How do cells "know" where they are supposed to be in relation to other cells, in forming the physical shape of the body?

If you have ever tried to organise or choreograph the physical positions of a group of people on a field, for example for a dance or display, or even just to stand on stage at a graduation, you will know it takes a bit of communication and working out between the people, and the choreographer (who could be considered a kind of "central intelligence")

Analogy: If you give each person on the field a simple diagram or map (DNA) which shows where the final positions should be, they may or may not be successful, but they would definitely have to talk: "You stand here; I'll be next to you; Jo you need to turn a bit; etc, etc..."

How do cells do this, given than cells could attach and clump in any direction? Especially, how do cells coordinate with other cells quite distant? (Given how small cells are in relation to the shapes & structures of the body)

For example, in my diagram here, 4 cells are forming a specific shape (let's say they're building the corner of an ear or something.) Does cell A "know" where cell C or cell D is?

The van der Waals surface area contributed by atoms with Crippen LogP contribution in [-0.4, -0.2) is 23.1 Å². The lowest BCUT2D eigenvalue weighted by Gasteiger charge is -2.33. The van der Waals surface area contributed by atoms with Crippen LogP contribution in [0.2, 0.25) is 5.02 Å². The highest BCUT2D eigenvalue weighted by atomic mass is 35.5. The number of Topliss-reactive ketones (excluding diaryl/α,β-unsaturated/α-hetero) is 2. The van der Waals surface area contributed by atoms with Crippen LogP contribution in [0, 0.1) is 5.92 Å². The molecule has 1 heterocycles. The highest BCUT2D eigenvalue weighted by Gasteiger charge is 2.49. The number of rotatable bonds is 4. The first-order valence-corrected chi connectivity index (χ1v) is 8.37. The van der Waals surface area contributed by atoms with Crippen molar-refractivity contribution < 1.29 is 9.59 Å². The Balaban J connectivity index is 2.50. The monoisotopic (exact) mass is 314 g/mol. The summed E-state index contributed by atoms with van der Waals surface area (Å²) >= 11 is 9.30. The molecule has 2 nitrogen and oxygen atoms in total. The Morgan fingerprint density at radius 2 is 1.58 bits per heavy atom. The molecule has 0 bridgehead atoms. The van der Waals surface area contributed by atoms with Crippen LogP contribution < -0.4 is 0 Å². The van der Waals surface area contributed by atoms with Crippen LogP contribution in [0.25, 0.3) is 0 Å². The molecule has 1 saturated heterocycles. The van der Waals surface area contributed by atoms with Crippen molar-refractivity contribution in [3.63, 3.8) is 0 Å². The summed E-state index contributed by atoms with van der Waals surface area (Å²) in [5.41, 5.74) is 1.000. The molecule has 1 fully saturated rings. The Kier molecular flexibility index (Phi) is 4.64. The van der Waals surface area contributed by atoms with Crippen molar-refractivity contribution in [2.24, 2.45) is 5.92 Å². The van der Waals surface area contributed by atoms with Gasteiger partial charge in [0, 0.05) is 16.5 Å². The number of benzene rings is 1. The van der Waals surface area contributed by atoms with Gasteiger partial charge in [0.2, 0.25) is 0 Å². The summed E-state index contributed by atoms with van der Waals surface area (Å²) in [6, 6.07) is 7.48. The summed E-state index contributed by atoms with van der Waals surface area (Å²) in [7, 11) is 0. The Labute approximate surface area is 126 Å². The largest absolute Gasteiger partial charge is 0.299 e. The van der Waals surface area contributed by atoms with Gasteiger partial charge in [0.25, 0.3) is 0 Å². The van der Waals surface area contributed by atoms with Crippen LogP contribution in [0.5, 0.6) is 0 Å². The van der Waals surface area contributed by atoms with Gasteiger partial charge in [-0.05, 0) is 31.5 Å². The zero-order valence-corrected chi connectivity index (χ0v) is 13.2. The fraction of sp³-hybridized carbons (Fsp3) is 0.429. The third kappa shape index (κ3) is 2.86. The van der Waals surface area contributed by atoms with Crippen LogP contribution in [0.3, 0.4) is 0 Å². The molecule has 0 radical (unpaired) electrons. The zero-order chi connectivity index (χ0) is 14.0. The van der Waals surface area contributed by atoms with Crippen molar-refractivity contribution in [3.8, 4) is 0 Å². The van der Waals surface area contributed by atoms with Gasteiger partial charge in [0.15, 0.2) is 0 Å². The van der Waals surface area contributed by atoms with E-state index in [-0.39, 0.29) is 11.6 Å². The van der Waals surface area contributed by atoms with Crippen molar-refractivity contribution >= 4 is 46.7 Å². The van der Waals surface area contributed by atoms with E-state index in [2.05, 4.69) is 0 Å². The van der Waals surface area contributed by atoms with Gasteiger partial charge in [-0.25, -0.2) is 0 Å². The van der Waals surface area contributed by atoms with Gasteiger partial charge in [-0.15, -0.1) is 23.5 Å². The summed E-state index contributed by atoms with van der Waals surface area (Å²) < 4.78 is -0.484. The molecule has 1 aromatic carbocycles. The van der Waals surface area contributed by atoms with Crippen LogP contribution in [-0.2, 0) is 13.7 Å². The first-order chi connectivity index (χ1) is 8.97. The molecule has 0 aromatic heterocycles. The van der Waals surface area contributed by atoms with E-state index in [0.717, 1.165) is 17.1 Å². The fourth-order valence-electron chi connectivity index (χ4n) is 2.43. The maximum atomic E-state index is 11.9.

Please, I'm not after specific chemicals names or in-depth mechanics of cell physiology. I'm after a layman's description or a general principle that is at work.

Bonus related concept: Why/how does the body build a bone of such exact shape the first time around (in the womb) but when you break that bone later, the body seems to just slap bone material around all over, like a bad plasterer?

I've appended a list below of articles I've read (or attempted to read) to try to answer my question.

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    $\begingroup$ I think this might help. $\endgroup$ Jun 9, 2016 at 13:06
  • $\begingroup$ I found this related question after I posted. biology.stackexchange.com/questions/21881/… $\endgroup$
    – Stewart
    Jun 9, 2016 at 13:08
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    $\begingroup$ Still reading it ... :) $\endgroup$
    – Stewart
    Jun 9, 2016 at 13:17
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    $\begingroup$ Stewart, read about Hox genes. @another'Homosapien' Quora is an abomination!! :D $\endgroup$
    Jun 9, 2016 at 13:32
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    $\begingroup$ @another'Homosapien' Thanks! You've given me a specific terminology which I've never heard of before, which I can look into. That's a very definite starting point! $\endgroup$
    – Stewart
    Jun 9, 2016 at 13:36


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